With this evolved mindset, it was much easier to put myself in training. I started to think of myself as an athlete, which gave me the motivation to want to take the best care of myself that I could. I started following the training plan from Training for the New Alpinism. I’m only in Transition Week 3 so far, but I feel amazing & fit and I’m so excited for what I’ll be able to do when I ‘peak’ around the first of the year- just in time to go hard for ice climbing and ski mountaineering!
Other people are starting to notice too. A couple girlfriends have mentioned that my arms look more toned or that I look thinner through the torso. Another friend followed me as I busted up a rocky ascent trail with very little huffing & puffing and remarked about how all the trail running seemed to be paying off. In the gym today, I actually really liked what I saw in the mirror! I’ve lost a few pounds, but nothing too big yet and maybe an inch off my hips. (Also, I can’t say that I exactly ‘love’ my cellulite, but I have given up making gagging and retching noises when I see it in the mirror.:-) ) I’m more excited about being down about 2% body fat in three weeks and I know that with time, the rest of it will come.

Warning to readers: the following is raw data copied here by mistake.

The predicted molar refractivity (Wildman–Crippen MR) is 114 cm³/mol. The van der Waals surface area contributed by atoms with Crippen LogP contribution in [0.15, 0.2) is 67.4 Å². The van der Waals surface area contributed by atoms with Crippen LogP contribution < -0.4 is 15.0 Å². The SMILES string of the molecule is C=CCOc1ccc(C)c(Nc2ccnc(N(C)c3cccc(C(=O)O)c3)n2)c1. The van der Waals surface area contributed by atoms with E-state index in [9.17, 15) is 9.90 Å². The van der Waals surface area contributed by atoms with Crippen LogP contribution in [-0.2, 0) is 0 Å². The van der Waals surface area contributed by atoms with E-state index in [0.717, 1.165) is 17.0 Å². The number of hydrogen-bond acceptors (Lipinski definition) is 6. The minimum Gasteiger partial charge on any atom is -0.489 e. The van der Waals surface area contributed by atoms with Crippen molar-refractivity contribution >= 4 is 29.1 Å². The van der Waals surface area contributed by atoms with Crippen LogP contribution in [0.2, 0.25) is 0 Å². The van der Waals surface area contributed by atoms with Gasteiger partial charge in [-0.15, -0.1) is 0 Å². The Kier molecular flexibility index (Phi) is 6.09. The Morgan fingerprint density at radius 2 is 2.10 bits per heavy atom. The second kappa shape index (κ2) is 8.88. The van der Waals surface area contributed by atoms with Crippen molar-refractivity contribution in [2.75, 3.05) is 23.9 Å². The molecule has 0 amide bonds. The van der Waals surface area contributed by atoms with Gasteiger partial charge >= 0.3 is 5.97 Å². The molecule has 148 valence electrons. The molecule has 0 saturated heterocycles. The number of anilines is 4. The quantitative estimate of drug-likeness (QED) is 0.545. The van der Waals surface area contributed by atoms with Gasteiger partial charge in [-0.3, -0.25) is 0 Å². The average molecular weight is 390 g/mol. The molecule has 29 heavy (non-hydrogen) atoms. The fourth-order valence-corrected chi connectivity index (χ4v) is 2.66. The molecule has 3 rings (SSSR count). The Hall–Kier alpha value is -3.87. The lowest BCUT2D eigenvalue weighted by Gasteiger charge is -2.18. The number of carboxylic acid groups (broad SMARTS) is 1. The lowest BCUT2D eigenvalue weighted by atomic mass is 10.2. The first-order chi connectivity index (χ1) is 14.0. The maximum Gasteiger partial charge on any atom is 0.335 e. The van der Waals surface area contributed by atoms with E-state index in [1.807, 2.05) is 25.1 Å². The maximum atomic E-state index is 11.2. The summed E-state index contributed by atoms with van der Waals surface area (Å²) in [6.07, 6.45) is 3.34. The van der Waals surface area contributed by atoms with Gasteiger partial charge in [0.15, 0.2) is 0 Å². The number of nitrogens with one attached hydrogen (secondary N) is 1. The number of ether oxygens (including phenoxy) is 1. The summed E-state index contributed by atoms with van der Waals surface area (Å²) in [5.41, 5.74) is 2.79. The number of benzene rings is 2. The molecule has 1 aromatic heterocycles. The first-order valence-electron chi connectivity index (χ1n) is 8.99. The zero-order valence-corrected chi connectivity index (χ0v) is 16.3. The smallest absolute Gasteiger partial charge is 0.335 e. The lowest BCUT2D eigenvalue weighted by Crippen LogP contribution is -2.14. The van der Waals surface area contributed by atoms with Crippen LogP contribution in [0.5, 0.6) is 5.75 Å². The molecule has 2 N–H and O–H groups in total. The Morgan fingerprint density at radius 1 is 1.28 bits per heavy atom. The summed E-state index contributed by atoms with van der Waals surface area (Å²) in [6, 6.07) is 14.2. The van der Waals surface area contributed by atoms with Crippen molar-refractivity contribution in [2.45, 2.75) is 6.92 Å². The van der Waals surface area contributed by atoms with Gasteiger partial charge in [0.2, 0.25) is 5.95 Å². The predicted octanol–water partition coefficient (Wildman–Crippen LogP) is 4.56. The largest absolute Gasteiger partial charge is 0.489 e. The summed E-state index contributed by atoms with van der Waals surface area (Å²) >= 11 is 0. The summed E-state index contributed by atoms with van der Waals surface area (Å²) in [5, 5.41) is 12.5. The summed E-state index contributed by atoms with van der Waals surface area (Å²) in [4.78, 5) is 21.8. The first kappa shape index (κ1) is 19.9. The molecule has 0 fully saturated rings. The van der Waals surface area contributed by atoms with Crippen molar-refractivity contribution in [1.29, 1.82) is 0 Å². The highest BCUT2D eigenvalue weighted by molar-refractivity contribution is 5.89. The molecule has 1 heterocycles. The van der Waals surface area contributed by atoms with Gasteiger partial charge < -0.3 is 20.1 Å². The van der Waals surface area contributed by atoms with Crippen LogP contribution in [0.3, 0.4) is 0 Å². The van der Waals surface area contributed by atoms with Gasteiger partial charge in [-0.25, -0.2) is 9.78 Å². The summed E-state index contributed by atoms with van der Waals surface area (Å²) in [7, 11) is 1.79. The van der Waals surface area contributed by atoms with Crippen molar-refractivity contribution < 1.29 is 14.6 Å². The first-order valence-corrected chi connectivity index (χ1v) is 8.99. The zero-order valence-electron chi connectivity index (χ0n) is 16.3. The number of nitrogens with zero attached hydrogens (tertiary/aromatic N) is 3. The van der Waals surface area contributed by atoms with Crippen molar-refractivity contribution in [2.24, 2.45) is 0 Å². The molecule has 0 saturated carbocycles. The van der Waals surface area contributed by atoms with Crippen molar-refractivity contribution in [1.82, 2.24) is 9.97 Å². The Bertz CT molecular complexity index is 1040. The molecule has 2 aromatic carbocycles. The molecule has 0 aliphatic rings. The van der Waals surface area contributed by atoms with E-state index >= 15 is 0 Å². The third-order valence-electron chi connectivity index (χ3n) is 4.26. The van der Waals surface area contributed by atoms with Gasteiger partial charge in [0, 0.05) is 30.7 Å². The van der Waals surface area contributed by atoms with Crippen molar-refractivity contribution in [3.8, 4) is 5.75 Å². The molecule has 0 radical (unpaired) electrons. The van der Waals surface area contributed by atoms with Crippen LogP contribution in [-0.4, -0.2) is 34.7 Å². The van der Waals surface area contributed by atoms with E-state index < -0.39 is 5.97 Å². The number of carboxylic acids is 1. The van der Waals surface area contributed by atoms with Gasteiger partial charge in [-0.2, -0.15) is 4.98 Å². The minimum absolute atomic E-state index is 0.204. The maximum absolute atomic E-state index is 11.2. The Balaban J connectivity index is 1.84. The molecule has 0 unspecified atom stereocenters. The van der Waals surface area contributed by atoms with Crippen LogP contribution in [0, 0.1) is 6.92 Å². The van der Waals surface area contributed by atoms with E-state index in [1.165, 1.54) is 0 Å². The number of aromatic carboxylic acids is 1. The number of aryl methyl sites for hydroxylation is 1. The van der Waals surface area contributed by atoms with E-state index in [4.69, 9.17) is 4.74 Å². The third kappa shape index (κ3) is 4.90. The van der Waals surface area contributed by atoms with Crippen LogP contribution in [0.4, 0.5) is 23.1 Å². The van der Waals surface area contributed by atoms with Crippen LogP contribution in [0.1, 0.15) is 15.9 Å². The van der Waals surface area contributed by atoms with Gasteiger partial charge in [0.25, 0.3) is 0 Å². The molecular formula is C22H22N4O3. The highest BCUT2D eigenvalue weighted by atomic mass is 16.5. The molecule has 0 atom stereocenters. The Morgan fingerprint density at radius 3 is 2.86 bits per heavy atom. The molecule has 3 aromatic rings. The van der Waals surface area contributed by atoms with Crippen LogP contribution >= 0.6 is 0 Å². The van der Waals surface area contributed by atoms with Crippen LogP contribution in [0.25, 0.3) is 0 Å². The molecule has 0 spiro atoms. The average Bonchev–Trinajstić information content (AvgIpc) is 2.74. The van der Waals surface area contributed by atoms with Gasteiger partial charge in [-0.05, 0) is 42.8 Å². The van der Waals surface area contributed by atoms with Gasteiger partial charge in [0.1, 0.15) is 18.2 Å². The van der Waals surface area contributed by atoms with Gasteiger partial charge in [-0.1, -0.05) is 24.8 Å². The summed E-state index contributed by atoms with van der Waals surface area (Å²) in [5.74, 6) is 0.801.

And if doesn’t, I’m totally OK with that. Because my goal is to be fit and healthy and I know that I can do what I want to do, even if I never drop another pound. Because I know that all that is stopping me is that 3 pound squishy thing between my ears. Because I know that if I choose to pursue the things I love instead of avoid the things I fear, no matter what number grade I climb or what number shows up on the scale, I’ve already won. <3